people who live in steel houses should pull down the lightning

I have a friend who is a great writer. She’s quite inspiring to me because she actually works on her writing, unlike me, who thinks about writing, talks about writing, reads about writing, helps others with their writing… you get the picture. Not only does she have the tenacity to sink her teeth into her work, she’s also quite good at it. Her characters come alive. She builds a believable world. Dialogue flows. Ideas are original. She’s funny. What my friend doesn’t have though, is confidence. It’s crazy to me! I can stand up in front of a crowd of strangers and read from a work in progress just to see what reaction I get and have fun doing it. My friend, on the other hand, not only won’t read, but barely shares her (awesome) work. I just want to shake her! Ok. I know she’s reading this (yes, you!).

Here’s my advice to her and other writers who are testing the query and submission waters: I won’t tell you not to listen to agents or other people who aren’t kind. I’ll say  listen to them, pretending that they are kind, and see if what they are saying has any merit. If so, in your mind you can give them the finger when you thank the bitch for sharing. If not, forget about them. They’re not worth your time. Now get back to work!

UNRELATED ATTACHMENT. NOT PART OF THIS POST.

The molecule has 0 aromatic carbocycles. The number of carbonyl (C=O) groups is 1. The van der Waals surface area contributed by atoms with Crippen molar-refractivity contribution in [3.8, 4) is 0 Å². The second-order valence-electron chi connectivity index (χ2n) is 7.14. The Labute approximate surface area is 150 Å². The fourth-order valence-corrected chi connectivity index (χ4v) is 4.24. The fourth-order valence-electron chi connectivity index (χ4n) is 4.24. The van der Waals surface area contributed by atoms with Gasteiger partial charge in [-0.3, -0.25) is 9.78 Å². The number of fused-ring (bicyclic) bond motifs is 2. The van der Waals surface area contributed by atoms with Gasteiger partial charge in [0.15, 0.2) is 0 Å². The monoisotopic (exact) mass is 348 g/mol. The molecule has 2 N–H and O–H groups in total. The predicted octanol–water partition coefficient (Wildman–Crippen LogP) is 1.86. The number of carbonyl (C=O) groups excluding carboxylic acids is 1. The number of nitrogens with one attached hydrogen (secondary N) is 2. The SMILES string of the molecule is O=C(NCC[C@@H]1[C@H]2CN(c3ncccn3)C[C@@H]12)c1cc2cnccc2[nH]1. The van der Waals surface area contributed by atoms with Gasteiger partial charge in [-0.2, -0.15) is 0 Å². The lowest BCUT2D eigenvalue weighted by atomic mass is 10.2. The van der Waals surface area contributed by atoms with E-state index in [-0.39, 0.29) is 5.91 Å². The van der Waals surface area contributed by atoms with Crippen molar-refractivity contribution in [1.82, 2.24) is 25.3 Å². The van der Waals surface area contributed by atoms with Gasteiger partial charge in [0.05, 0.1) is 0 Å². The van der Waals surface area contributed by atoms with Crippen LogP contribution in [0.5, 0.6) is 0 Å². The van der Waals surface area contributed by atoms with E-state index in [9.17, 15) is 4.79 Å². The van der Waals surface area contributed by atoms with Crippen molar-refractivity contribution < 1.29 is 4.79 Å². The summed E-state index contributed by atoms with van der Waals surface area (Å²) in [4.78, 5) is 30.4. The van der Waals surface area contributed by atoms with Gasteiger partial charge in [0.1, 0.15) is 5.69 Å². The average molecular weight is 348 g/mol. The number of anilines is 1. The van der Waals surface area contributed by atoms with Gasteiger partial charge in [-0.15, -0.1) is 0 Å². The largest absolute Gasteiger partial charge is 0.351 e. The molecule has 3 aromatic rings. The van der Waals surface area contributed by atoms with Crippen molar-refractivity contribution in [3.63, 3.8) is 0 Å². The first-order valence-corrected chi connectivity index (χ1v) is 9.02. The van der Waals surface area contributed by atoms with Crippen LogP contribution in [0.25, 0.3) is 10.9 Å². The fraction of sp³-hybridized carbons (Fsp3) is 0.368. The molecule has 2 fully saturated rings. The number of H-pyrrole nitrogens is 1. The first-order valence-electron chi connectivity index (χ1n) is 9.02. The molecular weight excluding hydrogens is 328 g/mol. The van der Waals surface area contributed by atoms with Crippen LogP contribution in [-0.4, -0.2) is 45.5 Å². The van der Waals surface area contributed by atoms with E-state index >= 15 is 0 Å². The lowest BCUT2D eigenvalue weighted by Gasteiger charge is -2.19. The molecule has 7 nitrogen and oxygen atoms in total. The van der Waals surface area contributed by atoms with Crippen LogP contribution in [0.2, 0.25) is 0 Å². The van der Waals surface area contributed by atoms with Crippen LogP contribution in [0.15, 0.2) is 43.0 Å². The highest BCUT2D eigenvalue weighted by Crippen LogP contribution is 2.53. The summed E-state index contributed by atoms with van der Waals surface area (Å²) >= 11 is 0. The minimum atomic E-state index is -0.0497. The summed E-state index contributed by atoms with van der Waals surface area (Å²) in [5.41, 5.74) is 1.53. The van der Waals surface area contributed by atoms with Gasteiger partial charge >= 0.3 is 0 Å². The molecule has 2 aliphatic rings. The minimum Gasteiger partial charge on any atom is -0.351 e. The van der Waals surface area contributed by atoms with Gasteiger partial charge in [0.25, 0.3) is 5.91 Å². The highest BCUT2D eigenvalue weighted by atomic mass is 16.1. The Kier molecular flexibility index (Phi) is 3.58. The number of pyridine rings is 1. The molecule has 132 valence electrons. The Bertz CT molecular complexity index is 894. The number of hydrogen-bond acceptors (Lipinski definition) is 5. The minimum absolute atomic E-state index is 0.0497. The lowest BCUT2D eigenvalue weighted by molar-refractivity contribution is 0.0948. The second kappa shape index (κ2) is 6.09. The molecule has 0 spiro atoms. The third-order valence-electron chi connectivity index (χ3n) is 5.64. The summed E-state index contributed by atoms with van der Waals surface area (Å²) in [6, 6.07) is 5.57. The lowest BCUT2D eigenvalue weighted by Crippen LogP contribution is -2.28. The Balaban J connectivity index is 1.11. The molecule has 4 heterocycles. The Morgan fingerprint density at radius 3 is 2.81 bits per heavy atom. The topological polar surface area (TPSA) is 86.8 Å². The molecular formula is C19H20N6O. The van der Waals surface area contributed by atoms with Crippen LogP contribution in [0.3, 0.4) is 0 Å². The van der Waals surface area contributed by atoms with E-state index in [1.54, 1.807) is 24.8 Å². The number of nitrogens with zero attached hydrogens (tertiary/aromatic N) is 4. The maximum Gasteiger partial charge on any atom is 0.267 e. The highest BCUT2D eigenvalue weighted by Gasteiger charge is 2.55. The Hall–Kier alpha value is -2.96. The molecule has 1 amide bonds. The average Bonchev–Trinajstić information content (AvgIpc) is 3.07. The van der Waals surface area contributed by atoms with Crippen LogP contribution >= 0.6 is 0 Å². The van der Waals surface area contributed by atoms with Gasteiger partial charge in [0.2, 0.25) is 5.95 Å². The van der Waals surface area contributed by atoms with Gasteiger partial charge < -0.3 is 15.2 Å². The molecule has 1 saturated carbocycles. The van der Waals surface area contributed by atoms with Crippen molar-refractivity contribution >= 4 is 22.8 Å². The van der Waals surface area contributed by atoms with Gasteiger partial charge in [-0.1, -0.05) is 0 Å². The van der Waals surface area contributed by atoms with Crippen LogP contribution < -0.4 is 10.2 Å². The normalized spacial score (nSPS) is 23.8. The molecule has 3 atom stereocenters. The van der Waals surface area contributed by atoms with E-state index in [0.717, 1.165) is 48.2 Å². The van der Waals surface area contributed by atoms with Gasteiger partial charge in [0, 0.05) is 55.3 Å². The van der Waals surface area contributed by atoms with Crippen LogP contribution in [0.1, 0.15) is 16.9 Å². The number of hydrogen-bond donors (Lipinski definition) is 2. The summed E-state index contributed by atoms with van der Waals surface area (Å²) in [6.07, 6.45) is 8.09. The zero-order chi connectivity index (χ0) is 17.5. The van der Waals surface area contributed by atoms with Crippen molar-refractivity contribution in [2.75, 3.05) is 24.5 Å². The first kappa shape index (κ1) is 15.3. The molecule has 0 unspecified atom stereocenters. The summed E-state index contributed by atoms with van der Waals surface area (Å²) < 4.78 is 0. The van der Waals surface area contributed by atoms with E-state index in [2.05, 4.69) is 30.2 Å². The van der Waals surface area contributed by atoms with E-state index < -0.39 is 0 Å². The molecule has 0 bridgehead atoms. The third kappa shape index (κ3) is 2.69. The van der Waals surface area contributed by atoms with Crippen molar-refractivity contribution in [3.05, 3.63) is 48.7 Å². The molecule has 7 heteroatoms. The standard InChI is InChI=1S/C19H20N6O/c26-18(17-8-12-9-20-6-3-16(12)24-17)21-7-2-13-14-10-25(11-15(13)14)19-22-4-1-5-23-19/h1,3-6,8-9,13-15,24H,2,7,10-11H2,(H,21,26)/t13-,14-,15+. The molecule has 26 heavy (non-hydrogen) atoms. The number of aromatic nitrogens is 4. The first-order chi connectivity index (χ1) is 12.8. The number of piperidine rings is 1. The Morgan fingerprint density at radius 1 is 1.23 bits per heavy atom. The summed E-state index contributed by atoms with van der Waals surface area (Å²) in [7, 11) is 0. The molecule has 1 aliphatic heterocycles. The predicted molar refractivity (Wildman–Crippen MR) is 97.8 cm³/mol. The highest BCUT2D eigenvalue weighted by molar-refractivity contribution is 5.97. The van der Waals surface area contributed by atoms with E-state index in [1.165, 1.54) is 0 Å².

What about you? Do you allow yourself to benefit from criticism even when it’s barked at you with fangs bared? Or does it have to come with flowers and ribbons attached?

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6 Comments

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6 responses to “people who live in steel houses should pull down the lightning

  1. Maybe I’m a masochist or maybe my inner perfectionist is to blame, but I like my criticism blunt. Don’t dress it up in flowers and ribbons. Bring on the fangs! I guarantee they don’t hold nearly as much poison as those belonging to my own inner critic. 🙂

    • Oh my, the inner critic! That’s a whole blog post or 7 to write. My inner critic’s fangs are sharp, poisonous and go directly for the soft, white underbelly; and have the uncanny ability to hex me into inaction.

  2. Love the image of the steel house sizzling as the lightning strikes. . . I’m not crazy about full-fanged criticism, but I try to remind myself that, if the criticism’s out there, I may as well hear it and see what I can learn. Like calling for the reviewer’s comments after a grant is turned down–of course I don’t want to hear it, but they’ve made their decision, I’m better off knowing why so the next proposal can be better.

    • I wish I could take full credit for the image, but it’s one of e.e. cummings “jottings,” as is “hatred bounces.” I prefer my criticism gift-wrapped, in brown paper, but I’ll listen to it even full-fanged. I’m not always nice to those who aren’t nice to me though (at least inside my head).

  3. I agree! I was talking about editors and agents, but I think it’s an interesting question even if we were talking about in-laws or bosses. And thanks for the congrats. The name just feels right…

  4. If you’re getting criticism it means your work is being read and that’s a good thing! I get invaluable criticism from my writer’s group and love it. But maybe you were talking about editors? Congratulations on the newly named blog, Linda!